Understanding the impact of Virginia Tax Reform (HB 2529, SB 1372) in response to the Federal Tax Cuts and Jobs Act of 2017

February 14, 2019

On Monday, February 11, the Virginia General Assembly enacted state tax reform in response to impacts from the Federal Tax Cuts and Jobs Act of 2017 (TCJA).  The new state tax law returns (or intends to return) individual income tax revenue resulting from enactment of the TCJA back to taxpayers.  With a couple of relatively minor exceptions, additional new business-related tax revenue generated for the state as a result of the TCJA is retained in the state general fund.

The TCJA was the largest federal tax reform legislation in over 30 years – impacting both individuals and businesses.  Beginning in tax year 2018, federal tax changes included up to 20 modifications for individuals and up to 30 modifications for business and corporate tax returns.  The estimated federal tax impact on Virginia residents and businesses amounted to a reduction of about $4 billion per year in federal tax collections mainly due to a lowering of federal income tax rates.  In contrast, the TCJA modified income definitions and rules that created large potential state revenue increases by subjecting more income to Virginia’s unchanged tax rates.  Without changes to Virginia tax law, estimated increases in state revenue resulting from the TCJA would have amounted to $594 million in FY 2019, growing to $950 million in FY 2024.  Individual income tax changes under the new federal law are temporary and expire after tax year 2025.  The business tax changes are permanent.

Over the years, Virginia has routinely conformed to small changes in federal income tax laws.  However due to the large changes in TCJA, Virginia conformity to the new federal income definitions was a bigger than normal issue and became wrapped up in the larger Virginia tax reform response to TCJA.  The enactment of HB 2529 (Hugo)/SB 1372 (Norment) conformed Virginia to most new provisions in TCJA beginning in tax year 2018, while also reforming several Virginia income tax provisions to provide tax relief.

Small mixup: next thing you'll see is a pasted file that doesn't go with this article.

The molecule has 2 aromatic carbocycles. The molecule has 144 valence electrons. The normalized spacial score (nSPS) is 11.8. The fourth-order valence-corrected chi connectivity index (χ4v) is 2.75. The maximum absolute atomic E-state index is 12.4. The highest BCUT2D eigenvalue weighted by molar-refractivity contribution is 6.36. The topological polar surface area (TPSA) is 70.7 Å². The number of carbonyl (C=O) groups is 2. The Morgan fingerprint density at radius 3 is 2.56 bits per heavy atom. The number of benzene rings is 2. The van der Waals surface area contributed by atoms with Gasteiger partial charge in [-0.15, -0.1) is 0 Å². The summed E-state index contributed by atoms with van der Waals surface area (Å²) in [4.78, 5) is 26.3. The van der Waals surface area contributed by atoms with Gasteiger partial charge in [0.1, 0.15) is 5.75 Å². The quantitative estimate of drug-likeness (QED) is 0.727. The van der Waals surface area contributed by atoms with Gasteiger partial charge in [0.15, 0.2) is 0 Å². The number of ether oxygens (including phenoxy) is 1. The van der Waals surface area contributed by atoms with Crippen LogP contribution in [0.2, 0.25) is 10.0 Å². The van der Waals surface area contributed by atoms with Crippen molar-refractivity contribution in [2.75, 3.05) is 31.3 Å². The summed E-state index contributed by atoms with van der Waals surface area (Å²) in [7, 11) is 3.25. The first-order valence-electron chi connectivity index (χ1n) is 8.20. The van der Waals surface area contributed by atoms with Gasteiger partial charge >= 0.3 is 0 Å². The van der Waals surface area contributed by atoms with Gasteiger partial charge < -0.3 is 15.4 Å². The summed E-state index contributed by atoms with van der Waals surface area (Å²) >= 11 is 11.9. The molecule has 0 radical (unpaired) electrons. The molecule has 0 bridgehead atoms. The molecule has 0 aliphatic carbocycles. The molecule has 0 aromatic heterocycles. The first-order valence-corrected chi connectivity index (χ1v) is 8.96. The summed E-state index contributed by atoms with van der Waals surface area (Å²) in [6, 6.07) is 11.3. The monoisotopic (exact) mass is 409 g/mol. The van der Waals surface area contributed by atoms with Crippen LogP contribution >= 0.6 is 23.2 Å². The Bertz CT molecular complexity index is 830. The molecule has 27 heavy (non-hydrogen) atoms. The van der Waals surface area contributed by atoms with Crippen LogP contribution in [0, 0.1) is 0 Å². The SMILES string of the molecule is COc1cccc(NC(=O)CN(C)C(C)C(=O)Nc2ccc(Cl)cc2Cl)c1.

First, Virginia will provide a one-time individual income tax refund of up to $110 for single filers and $220 for married filers prior to October 1, 2019, to all taxpayers with tax liability.  The expected cost is $420 million.  For businesses, $32 million in permanent tax relief is provided beginning in tax year 2018 by 1) a subtraction modification to certain corporate global intangible low-taxed income (“GILTI”) and 2) a partial 20 percent restoration of net interest deductions eliminated in the new federal law.  Finally, an additional $80 million is reserved in the Taxpayer Relief Fund in FY 2019.  In total, $532 million is returned or reserved for taxpayers in FY 2019, equaling the estimated individual income revenue resulting from federal tax reform.  The remaining $62 million, mostly resulting from federal business provision changes, remains in the state general fund.

The bulk of the new state tax reform is effective in tax year 2019 through tax year 2025 – matching the temporary nature of the federal individual tax changes.  For individuals, the Virginia standard deduction is increased from $3,000 to $4,500 for singles and married filing separately, and from $6,000 to $9,000 for married filing joint returns.  New state law de-conforms from the federal $10,000 limitation on property tax deductions and allows an individual income tax deduction for the actual amount of real and personal property taxes imposed by Virginia or any other taxing jurisdiction.  New state tax law also re-imposes the “Pease” limitation for high income taxpayers.  This reduces itemized deductions by 3 percent of the amount by which a taxpayer’s adjusted gross income exceeds the threshold amount ($261,500 for singles; $313,800 for married filers).  Finally, any individual taxpayer revenues generated from TCJA above the amount returned must be transferred to the “Taxpayer Relief Fund” for future tax relief.

The following table presents the estimated state revenue impacts from the TCJA and the corresponding enacted state tax reform. [i]

Estimated Revenue Impact ($ Mil.)
TCJA Impact: FY 19 FY 20 FY 21 FY 22 FY 23 FY 24
Individual Income $532 $444 $467 $493 $520 $546
Business and International $62 $167 $187 $306 $423 $405
Total TCJA Est. Impact $594 $611 $654 $799 $943 $951
State Tax Reform:
$110 S/$220M Refund ($420) $0 $0 $0 $0 $0
50% Standard Deduction Increase, Unlimited Property Tax Deduction, Deconform Pease Limitation $0 ($308) ($204) ($208) ($212) ($216)
International GILTI and 20% Net Interest Deduction ($32) ($23) ($24) ($26) ($27) ($28)
Taxpayer Relief Fund ($80) ($113) ($238) ($260) ($281) ($302)
Remaining for State GF $62 $167 $187 $306 $423 $405

Fiscal Analytics, Ltd.

[1]  For a more complete description of state revenue impacts see the Virginia Department of Taxation fiscal impact statement on SB 1372.
http://lis.virginia.gov/cgi-bin/legp604.exe?191+oth+SB1372FER161+PDF

VACo Contact: Jim Regimbal | Fiscal Analytics, Ltd.

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